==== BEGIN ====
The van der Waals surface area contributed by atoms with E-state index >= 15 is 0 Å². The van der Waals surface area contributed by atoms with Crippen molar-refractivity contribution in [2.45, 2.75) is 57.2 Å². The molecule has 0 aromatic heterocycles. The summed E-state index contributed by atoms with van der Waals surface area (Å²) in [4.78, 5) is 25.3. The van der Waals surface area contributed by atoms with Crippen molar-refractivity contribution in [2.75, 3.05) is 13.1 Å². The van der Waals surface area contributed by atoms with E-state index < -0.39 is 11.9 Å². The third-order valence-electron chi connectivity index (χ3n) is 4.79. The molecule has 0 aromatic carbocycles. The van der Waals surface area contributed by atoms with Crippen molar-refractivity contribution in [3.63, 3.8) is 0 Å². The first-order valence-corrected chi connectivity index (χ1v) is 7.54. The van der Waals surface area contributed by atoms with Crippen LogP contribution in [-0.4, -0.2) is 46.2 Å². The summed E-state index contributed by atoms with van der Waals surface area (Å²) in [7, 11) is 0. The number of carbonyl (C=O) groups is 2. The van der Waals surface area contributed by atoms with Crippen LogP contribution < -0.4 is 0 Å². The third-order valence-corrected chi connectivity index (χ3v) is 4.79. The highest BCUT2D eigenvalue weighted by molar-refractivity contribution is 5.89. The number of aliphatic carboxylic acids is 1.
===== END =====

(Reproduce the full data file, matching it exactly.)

The van der Waals surface area contributed by atoms with E-state index >= 15 is 0 Å². The van der Waals surface area contributed by atoms with Crippen molar-refractivity contribution in [2.45, 2.75) is 57.2 Å². The molecule has 0 aromatic heterocycles. The summed E-state index contributed by atoms with van der Waals surface area (Å²) in [4.78, 5) is 25.3. The van der Waals surface area contributed by atoms with Crippen molar-refractivity contribution in [2.75, 3.05) is 13.1 Å². The van der Waals surface area contributed by atoms with E-state index < -0.39 is 11.9 Å². The third-order valence-electron chi connectivity index (χ3n) is 4.79. The molecule has 0 aromatic carbocycles. The van der Waals surface area contributed by atoms with Crippen molar-refractivity contribution in [3.63, 3.8) is 0 Å². The first-order valence-corrected chi connectivity index (χ1v) is 7.54. The van der Waals surface area contributed by atoms with Crippen LogP contribution in [-0.4, -0.2) is 46.2 Å². The summed E-state index contributed by atoms with van der Waals surface area (Å²) in [7, 11) is 0. The number of carbonyl (C=O) groups is 2. The van der Waals surface area contributed by atoms with Crippen LogP contribution < -0.4 is 0 Å². The third-order valence-corrected chi connectivity index (χ3v) is 4.79. The highest BCUT2D eigenvalue weighted by molar-refractivity contribution is 5.89. The number of aliphatic carboxylic acids is 1.